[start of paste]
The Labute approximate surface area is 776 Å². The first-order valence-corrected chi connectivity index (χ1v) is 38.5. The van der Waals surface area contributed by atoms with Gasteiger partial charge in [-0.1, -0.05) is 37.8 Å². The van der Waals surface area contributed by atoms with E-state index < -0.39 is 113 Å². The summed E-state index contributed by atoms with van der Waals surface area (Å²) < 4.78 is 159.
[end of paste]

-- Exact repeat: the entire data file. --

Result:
The Labute approximate surface area is 776 Å². The first-order valence-corrected chi connectivity index (χ1v) is 38.5. The van der Waals surface area contributed by atoms with Gasteiger partial charge in [-0.1, -0.05) is 37.8 Å². The van der Waals surface area contributed by atoms with E-state index < -0.39 is 113 Å². The summed E-state index contributed by atoms with van der Waals surface area (Å²) < 4.78 is 159.